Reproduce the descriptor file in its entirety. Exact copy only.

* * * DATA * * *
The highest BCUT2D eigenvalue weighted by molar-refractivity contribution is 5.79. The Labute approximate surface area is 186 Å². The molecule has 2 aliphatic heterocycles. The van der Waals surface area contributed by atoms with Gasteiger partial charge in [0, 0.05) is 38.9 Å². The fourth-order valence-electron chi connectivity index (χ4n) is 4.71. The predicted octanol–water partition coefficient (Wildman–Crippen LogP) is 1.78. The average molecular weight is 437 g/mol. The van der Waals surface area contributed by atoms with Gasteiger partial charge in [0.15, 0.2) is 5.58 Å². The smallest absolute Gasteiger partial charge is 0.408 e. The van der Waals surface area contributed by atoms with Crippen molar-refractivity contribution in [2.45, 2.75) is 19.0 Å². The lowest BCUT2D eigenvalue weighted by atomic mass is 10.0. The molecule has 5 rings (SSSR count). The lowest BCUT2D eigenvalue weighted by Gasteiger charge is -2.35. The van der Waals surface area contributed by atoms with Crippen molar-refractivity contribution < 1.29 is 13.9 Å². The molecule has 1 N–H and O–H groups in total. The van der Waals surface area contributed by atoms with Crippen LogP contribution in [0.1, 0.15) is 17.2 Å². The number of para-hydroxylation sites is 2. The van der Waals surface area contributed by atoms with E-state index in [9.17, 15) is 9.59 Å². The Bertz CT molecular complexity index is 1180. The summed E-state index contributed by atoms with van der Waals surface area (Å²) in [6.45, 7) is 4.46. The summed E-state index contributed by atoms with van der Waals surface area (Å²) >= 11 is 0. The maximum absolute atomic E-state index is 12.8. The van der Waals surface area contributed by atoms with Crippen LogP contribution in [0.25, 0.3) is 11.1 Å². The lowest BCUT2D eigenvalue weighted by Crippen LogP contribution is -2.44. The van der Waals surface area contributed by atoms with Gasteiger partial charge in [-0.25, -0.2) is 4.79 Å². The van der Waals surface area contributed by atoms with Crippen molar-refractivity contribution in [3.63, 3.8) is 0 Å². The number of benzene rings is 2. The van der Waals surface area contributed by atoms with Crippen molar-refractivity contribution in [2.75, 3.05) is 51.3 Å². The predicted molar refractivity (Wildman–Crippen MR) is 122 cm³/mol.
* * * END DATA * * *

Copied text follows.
The highest BCUT2D eigenvalue weighted by molar-refractivity contribution is 5.79. The Labute approximate surface area is 186 Å². The molecule has 2 aliphatic heterocycles. The van der Waals surface area contributed by atoms with Gasteiger partial charge in [0, 0.05) is 38.9 Å². The fourth-order valence-electron chi connectivity index (χ4n) is 4.71. The predicted octanol–water partition coefficient (Wildman–Crippen LogP) is 1.78. The average molecular weight is 437 g/mol. The van der Waals surface area contributed by atoms with Gasteiger partial charge in [0.15, 0.2) is 5.58 Å². The smallest absolute Gasteiger partial charge is 0.408 e. The van der Waals surface area contributed by atoms with Crippen molar-refractivity contribution in [2.45, 2.75) is 19.0 Å². The lowest BCUT2D eigenvalue weighted by atomic mass is 10.0. The molecule has 5 rings (SSSR count). The lowest BCUT2D eigenvalue weighted by Gasteiger charge is -2.35. The van der Waals surface area contributed by atoms with Crippen molar-refractivity contribution < 1.29 is 13.9 Å². The molecule has 1 N–H and O–H groups in total. The van der Waals surface area contributed by atoms with Crippen LogP contribution in [0.1, 0.15) is 17.2 Å². The number of para-hydroxylation sites is 2. The van der Waals surface area contributed by atoms with E-state index in [9.17, 15) is 9.59 Å². The Bertz CT molecular complexity index is 1180. The summed E-state index contributed by atoms with van der Waals surface area (Å²) in [6.45, 7) is 4.46. The summed E-state index contributed by atoms with van der Waals surface area (Å²) >= 11 is 0. The maximum absolute atomic E-state index is 12.8. The van der Waals surface area contributed by atoms with Crippen LogP contribution in [0.25, 0.3) is 11.1 Å². The lowest BCUT2D eigenvalue weighted by Crippen LogP contribution is -2.44. The van der Waals surface area contributed by atoms with Gasteiger partial charge in [-0.25, -0.2) is 4.79 Å². The van der Waals surface area contributed by atoms with Crippen molar-refractivity contribution in [3.63, 3.8) is 0 Å². The number of benzene rings is 2. The van der Waals surface area contributed by atoms with Crippen molar-refractivity contribution in [2.75, 3.05) is 51.3 Å². The predicted molar refractivity (Wildman–Crippen MR) is 122 cm³/mol.